(f) where, in a criminal case, relief from an order of arrest is urgent and the granting of such relief by the trial court is improbable;

(g) where the proceedings in the lower court are a nullity for lack of due process;

(h) where  the  proceedings  was ex parte or  in which the petitioner had  no opportunity to object; and

(i) where the issue raised is one purely of law or where public interest is involved. (Emphasis
supplied)

Here, the basic issue to be resolved by the CA is whether or not there is a ground to cancel the Union’s certificate of registration. This is the same issue decided by both the DOLE Regional Office and the BLR. They determined that there is no basis for cancellation as none of the grounds in Article 247, formerly Article 239, of the Labor Code is present. Due to a repetition of issue from the DOLE Regional Office to the BLR up to the CA, this case falls under the second enumeration of exceptions for filing a motion for reconsideration. Thus, the petition for certiorari before the CA may be entertained without a prior motion for reconsideration.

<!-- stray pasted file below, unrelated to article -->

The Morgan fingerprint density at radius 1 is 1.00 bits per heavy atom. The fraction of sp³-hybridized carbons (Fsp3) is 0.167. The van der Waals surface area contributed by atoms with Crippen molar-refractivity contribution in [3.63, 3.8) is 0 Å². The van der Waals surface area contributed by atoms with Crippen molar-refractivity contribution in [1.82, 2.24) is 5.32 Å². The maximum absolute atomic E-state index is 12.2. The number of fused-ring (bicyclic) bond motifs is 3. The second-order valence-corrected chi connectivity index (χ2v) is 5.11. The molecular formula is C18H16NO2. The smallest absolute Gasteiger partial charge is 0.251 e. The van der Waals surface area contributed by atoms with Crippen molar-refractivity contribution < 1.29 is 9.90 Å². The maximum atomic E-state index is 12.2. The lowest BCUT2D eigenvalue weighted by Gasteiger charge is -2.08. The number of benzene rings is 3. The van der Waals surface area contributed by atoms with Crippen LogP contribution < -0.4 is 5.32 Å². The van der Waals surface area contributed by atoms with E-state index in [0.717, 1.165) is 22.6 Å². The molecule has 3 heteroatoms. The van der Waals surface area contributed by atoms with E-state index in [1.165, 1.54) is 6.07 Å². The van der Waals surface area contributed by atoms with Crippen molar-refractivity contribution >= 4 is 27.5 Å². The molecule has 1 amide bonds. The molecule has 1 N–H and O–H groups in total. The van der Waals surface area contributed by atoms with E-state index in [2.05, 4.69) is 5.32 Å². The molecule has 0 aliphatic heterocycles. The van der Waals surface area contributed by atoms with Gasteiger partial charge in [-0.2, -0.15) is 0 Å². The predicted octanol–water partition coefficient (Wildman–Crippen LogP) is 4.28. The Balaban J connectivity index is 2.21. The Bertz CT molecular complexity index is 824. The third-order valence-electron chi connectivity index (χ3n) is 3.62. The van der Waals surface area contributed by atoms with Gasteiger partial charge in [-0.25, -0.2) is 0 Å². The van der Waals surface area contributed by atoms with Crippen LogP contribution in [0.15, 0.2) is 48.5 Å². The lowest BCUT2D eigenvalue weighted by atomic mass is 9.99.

However, the present petition before the Court still fails on substantial grounds. Article 247 (formerly Article 239) of the Labor Code, as amended and renumbered on July 21, 2015, provides the grounds for cancellation of a labor union’s registration:

ARTICLE   247.    [239] Grounds   for Cancellation of Union   Registration. — The following may constitute grounds for cancellation of union registration:

(a) Misrepresentation, false statement or fraud in connection with the adoption or ratification of the constitution and   by-laws    or   amendments   thereto,    the minutes  of ratification,  and the  list  of members  who  took part in the ratification;